• Julie

        I’ve fed mine Eagle Pack for a while, and for the most part they’ve done well on it. One of my dogs developed a food allergy (probably chicken), so I had to switch him to a hypoallergenic food. But before he developed some chronic senior dog problems and the allergy, he was doing well on Eagle Pack.

    • Elizabeth

      Thank you so much for posting this! I too have gone back and forth between feeding raw and feeding kibble. Both have their merits, but we are on kibble now and I think this is where we’ll stay. Thank you for sharing what kibble you feed as well!

      • Meagan Karnes

        Yes. For sure. Both have their merits! 🙂 Thanks for your comment!

    • Jee

      I fed raw for about a year. Like you, I went through a phase where I obsessed over every little detail, it took some time to grow out of it. I was obsessed with researching raw food providers, keeping bacteria at bay, and making sure green tripe didn’t touch anything I would be exposed to. The meal preps were exhausting. I got to the point where I caught myself trying to place an online order with a local farm that sells organic, grass-fed meat. I was ready to drop over$200 on “organic and grass fed” meat for my dog. It dawned on me that it was ridiculous that I was willing to do this without a second thought, knowing that I was an unemployed and full-time student struggling to pay my rent. It was ridiculous.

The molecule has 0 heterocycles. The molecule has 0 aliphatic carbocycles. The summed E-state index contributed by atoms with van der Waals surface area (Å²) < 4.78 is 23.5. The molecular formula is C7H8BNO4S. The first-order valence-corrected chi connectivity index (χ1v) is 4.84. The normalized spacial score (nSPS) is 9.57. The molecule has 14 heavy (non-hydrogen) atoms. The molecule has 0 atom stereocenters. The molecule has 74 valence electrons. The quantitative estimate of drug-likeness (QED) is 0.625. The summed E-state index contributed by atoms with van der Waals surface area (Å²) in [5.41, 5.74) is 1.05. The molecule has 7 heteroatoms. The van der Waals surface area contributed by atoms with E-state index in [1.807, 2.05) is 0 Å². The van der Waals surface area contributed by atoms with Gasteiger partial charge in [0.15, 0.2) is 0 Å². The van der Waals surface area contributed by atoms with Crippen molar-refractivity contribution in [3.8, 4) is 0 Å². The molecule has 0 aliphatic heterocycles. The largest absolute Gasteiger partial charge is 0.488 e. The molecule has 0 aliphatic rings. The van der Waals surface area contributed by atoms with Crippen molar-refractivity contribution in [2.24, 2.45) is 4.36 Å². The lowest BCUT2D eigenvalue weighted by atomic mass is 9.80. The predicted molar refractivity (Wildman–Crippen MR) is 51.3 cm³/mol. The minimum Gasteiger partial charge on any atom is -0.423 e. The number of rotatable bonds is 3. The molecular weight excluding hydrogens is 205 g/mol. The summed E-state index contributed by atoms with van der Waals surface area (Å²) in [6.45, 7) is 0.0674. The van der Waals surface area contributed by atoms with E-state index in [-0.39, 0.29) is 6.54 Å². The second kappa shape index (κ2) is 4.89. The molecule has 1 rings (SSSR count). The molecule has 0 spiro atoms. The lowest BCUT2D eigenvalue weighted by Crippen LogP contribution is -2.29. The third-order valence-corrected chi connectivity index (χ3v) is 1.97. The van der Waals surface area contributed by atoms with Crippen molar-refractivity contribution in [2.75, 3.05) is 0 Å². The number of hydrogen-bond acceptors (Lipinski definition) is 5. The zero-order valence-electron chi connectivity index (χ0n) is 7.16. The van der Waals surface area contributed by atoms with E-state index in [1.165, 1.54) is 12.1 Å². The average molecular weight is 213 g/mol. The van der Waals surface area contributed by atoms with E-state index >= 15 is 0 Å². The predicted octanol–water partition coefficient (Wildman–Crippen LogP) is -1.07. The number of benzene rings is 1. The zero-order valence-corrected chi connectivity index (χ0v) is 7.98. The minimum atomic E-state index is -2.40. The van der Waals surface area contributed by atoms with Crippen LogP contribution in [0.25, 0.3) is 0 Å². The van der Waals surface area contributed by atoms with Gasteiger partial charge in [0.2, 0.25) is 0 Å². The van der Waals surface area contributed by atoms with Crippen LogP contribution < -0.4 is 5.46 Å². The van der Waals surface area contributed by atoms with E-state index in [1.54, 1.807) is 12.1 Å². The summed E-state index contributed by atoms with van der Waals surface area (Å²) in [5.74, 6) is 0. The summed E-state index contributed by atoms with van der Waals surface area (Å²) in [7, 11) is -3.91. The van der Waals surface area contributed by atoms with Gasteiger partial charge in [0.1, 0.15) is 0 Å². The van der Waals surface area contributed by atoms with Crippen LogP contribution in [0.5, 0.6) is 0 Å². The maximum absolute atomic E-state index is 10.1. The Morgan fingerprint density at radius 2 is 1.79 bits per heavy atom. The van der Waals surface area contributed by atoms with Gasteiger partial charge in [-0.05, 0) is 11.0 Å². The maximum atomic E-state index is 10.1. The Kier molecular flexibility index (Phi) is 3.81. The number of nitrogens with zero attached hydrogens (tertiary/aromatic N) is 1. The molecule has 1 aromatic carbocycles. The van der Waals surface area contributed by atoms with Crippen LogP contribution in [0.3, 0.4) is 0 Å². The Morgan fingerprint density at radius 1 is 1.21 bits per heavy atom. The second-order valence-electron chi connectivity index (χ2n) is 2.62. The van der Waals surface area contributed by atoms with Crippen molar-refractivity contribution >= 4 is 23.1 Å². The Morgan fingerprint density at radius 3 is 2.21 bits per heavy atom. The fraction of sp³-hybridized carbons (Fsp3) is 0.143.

Now my dog is on Diamond Naturals lamb and rice. I throw some broth and coconut oil in there once or twice a week just to make myself feel better. I can argue the health benefits of turmeric for dogs all day, yet can never put myself on a consistent schedule. No one who meets me will ever say that my dogs are not well-cared for, or that I do not love them. Learning to find balance in my life is a never-ending journey it feels like, and I appreciate all the little tidbits of knowledge I collect along the way.

      • Meagan Karnes

        Thanks for sharing your experience. Those are awesome points. Key statement: “No one who meets me will ever say that my dogs are not well-cared for, or that I do not love them” YES!!!! We all feed what we feel is best. And we all love our dogs!

    • Joe Fisher